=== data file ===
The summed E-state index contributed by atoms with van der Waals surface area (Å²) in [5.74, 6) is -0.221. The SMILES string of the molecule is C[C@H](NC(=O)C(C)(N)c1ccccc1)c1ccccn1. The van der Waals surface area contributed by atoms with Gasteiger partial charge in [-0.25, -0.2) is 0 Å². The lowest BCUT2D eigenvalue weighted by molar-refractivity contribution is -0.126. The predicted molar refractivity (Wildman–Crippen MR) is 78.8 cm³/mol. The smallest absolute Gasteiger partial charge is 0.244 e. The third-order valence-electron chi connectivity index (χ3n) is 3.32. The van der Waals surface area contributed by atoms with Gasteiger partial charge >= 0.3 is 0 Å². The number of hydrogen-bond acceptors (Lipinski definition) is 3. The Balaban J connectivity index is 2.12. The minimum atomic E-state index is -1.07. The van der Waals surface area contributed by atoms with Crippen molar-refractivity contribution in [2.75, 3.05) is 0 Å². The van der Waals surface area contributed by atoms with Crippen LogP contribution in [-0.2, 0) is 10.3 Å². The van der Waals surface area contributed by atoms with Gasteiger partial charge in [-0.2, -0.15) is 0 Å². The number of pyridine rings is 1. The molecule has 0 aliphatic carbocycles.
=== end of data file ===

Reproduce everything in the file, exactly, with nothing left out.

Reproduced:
The summed E-state index contributed by atoms with van der Waals surface area (Å²) in [5.74, 6) is -0.221. The SMILES string of the molecule is C[C@H](NC(=O)C(C)(N)c1ccccc1)c1ccccn1. The van der Waals surface area contributed by atoms with Gasteiger partial charge in [-0.25, -0.2) is 0 Å². The lowest BCUT2D eigenvalue weighted by molar-refractivity contribution is -0.126. The predicted molar refractivity (Wildman–Crippen MR) is 78.8 cm³/mol. The smallest absolute Gasteiger partial charge is 0.244 e. The third-order valence-electron chi connectivity index (χ3n) is 3.32. The van der Waals surface area contributed by atoms with Gasteiger partial charge >= 0.3 is 0 Å². The number of hydrogen-bond acceptors (Lipinski definition) is 3. The Balaban J connectivity index is 2.12. The minimum atomic E-state index is -1.07. The van der Waals surface area contributed by atoms with Crippen molar-refractivity contribution in [2.75, 3.05) is 0 Å². The van der Waals surface area contributed by atoms with Crippen LogP contribution in [-0.2, 0) is 10.3 Å². The van der Waals surface area contributed by atoms with Gasteiger partial charge in [-0.2, -0.15) is 0 Å². The number of pyridine rings is 1. The molecule has 0 aliphatic carbocycles.